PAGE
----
She goes on to recall some other hospital stay long ago where she had to do physical therapy on a treadmill and a stationary bike in front of a window that overlooked a field full of cows. She can’t recall when and where that was. How odd, she says, for a hospital to be out in the middle of nowhere like that. I have no idea what she’s talking about. It could be a fantasy, a real memory, or a combination of memories from different times and places combined into one.
My mother remembers such odd things now - things from long, long ago. But she forgets what happened yesterday, or even this morning. She’s forgotten why she’s in the hospital. Last week she told the home care nurse that she moved into the Beatitudes, an assisted living facility, right after she and my dad retired and sold the house. There were at least twenty-five years of experiences between those two events that, for the moment at least, she seems to have forgotten. Time runs in circles and folds over upon itself in the workings of her mind. She doesn’t remember this morning, but she remembers that TV show about the view from the window from decades past.
As she sleeps, I read a book by the psychic, Sylvia Browne. It’s called Life on the Other Side and it outlines what the world beyond death is like, based on Sylvia’s own near-death experience, the departed souls she’s connected with, and the stories of the many, many people she’s regressed to past lives and the lives in between. She describes a fascinating place of beauty and continued learning, a place where we understand everything we’ve experienced in all our lifetimes and where we can choose what lessons and experiences we want to undertake in our next lifetime on Earth. In this place, which she calls “Home,” we can be with everyone we’ve ever loved and every other soul we are connected to. When we are Home, we have an immediate and visceral experience of God’s love for us. There is no fear, doubt or confusion. Reading her words brings me deep peace and reaffirms the conclusions I’ve been coming to since Cameron’s death. Our real selves, our souls, never die. Love never dies. Separation between this world and the next is an illusion.
It strikes me that my mother’s memory of that TV show, apparently triggered by her limited view out the window, may in fact be signaling a deeper longing in her to know not just what’s outside her hospital room window, but what’s on the other side of this life.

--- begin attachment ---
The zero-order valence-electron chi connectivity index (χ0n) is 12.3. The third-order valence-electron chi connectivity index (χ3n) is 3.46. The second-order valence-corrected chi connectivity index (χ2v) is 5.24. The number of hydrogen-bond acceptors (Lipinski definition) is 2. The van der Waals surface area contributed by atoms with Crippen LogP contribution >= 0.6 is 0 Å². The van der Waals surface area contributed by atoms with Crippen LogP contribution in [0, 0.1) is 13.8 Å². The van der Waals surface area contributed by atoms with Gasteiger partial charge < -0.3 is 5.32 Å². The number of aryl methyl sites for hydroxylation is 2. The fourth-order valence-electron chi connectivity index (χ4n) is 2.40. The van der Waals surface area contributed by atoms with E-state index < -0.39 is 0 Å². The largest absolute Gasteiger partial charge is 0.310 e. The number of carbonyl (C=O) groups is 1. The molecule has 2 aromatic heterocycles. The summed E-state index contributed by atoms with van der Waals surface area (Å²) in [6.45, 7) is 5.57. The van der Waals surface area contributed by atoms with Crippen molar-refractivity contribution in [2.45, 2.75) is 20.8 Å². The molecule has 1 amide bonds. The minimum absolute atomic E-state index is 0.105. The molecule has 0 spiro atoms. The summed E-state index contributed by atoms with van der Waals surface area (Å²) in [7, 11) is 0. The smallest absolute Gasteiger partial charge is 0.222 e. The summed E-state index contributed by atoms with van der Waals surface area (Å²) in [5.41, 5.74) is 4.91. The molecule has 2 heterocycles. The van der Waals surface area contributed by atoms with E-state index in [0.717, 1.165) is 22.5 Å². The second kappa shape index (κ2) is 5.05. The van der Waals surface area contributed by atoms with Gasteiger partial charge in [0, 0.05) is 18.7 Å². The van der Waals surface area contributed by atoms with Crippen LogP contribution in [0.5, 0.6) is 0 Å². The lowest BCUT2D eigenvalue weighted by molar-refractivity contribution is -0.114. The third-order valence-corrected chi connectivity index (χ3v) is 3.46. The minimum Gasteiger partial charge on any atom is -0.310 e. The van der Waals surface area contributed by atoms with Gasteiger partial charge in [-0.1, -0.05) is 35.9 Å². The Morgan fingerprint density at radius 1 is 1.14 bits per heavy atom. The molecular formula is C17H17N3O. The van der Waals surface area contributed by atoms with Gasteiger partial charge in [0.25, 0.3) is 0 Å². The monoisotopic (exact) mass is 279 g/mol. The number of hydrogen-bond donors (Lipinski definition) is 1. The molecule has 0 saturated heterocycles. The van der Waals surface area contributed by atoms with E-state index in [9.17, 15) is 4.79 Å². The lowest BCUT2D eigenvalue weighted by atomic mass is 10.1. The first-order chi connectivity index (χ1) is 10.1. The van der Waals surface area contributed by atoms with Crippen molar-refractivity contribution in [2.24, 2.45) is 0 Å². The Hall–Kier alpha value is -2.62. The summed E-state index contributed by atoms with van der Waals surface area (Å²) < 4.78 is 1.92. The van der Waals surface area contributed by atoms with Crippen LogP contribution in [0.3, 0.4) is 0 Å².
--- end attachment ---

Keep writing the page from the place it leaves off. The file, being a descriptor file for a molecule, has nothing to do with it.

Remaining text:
We never talk of such things. In my family, the subject of death is taboo. So far, I haven’t been brave enough to be the one to open the conversation. There seems to be an unwritten law that says if you don’t speak of death it won’t happen. And there seems to be a lot of fear around the subject of death. I think this is not just true within my family, but a part of the collective consciousness. Would we fear death and dying so much if we knew, really knew in our hearts, that death is not an ending but simply a transition from one living state to another?
My parents had the idea that once you reach eighty, you start to fall apart. And, like clockwork, that’s what happened. My mother’s kidneys failed a few months after her eightieth birthday. My father is a few years younger. He turned eighty a week after Cameron died and a few months later suffered a series of small strokes that whittled away some part of his previously brilliant mind and left him struggling to find the right words for simple, every day things.
We don’t expect to outlive our children and certainly not our grandchildren. My parents have outlived one of each. My brother, their oldest child, died at the age of fifty in August 2000. A few years later when Cameron died, they lost a grandson. And since we never talk about death or dying, I have no idea how either of those events affected them. As I observe my parents now, I can only guess how much their decline has to do with aging and how much with unexpressed grief and the gnawing fear that death is an enemy to be conquered rather than an adventure to be embraced.
More than my parents’ eventual passing, I fear and resent having to watch their slow collapse. It is too reminiscent of Cameron’s years of self-destruction and seems even less fair since there is no apparent level of choice or will involved. Their deterioration seems to be happening to them through no choice of their own. Once again, I find myself asking God, “Why do you keep giving me stuff that I can’t fix?”
And perhaps the answer is, so I can learn that it is not mine to fix at all. It could be that this is the true challenge of faith: to see things as they are and not judge them as broken, but know them as perfect at the level of Divine Order.
Sylvia Browne speaks of our “chart” – the plan we make before incarnating here. Others, like Carolyne Myss have called it a contract. I can believe in such a thing. I think we do devise a plan that maps out, if not the specific experiences we will have, at least the outline of the lessons we wish to learn or the difference we wish to make while we are here. It can be hard to fathom the purpose of suffering, but perhaps it is an integral part of our journey.